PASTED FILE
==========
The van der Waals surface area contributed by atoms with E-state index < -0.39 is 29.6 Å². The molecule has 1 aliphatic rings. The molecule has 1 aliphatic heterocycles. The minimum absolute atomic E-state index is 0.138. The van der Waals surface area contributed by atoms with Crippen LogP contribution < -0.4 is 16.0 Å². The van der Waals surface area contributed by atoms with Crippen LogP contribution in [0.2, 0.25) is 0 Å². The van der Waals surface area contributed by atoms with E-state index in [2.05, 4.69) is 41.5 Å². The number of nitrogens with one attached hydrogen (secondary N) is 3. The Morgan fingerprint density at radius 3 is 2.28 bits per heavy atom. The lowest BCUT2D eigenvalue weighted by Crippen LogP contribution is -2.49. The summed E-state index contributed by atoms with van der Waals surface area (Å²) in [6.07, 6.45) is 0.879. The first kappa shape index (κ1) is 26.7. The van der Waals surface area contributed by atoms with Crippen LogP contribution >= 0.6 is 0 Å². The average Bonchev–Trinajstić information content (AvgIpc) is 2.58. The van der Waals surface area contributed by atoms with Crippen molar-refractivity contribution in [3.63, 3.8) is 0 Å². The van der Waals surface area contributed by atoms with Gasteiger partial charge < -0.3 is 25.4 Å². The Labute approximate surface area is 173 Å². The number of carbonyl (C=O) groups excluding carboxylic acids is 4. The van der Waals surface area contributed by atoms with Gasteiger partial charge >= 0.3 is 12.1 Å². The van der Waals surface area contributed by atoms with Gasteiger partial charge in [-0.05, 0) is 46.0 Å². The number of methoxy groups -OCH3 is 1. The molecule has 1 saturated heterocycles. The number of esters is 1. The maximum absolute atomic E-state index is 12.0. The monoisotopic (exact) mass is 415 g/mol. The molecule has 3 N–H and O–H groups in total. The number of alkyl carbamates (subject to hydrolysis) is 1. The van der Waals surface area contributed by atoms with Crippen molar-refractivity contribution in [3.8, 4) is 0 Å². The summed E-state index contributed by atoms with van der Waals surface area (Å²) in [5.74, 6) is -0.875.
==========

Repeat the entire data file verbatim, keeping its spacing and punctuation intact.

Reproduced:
The van der Waals surface area contributed by atoms with E-state index < -0.39 is 29.6 Å². The molecule has 1 aliphatic rings. The molecule has 1 aliphatic heterocycles. The minimum absolute atomic E-state index is 0.138. The van der Waals surface area contributed by atoms with Crippen LogP contribution < -0.4 is 16.0 Å². The van der Waals surface area contributed by atoms with Crippen LogP contribution in [0.2, 0.25) is 0 Å². The van der Waals surface area contributed by atoms with E-state index in [2.05, 4.69) is 41.5 Å². The number of nitrogens with one attached hydrogen (secondary N) is 3. The Morgan fingerprint density at radius 3 is 2.28 bits per heavy atom. The lowest BCUT2D eigenvalue weighted by Crippen LogP contribution is -2.49. The summed E-state index contributed by atoms with van der Waals surface area (Å²) in [6.07, 6.45) is 0.879. The first kappa shape index (κ1) is 26.7. The van der Waals surface area contributed by atoms with Crippen LogP contribution >= 0.6 is 0 Å². The average Bonchev–Trinajstić information content (AvgIpc) is 2.58. The van der Waals surface area contributed by atoms with Crippen molar-refractivity contribution in [3.63, 3.8) is 0 Å². The van der Waals surface area contributed by atoms with Gasteiger partial charge < -0.3 is 25.4 Å². The Labute approximate surface area is 173 Å². The number of carbonyl (C=O) groups excluding carboxylic acids is 4. The van der Waals surface area contributed by atoms with Gasteiger partial charge >= 0.3 is 12.1 Å². The van der Waals surface area contributed by atoms with Gasteiger partial charge in [-0.05, 0) is 46.0 Å². The number of methoxy groups -OCH3 is 1. The molecule has 1 saturated heterocycles. The number of esters is 1. The maximum absolute atomic E-state index is 12.0. The monoisotopic (exact) mass is 415 g/mol. The molecule has 3 N–H and O–H groups in total. The number of alkyl carbamates (subject to hydrolysis) is 1. The van der Waals surface area contributed by atoms with Crippen molar-refractivity contribution in [3.8, 4) is 0 Å². The summed E-state index contributed by atoms with van der Waals surface area (Å²) in [5.74, 6) is -0.875.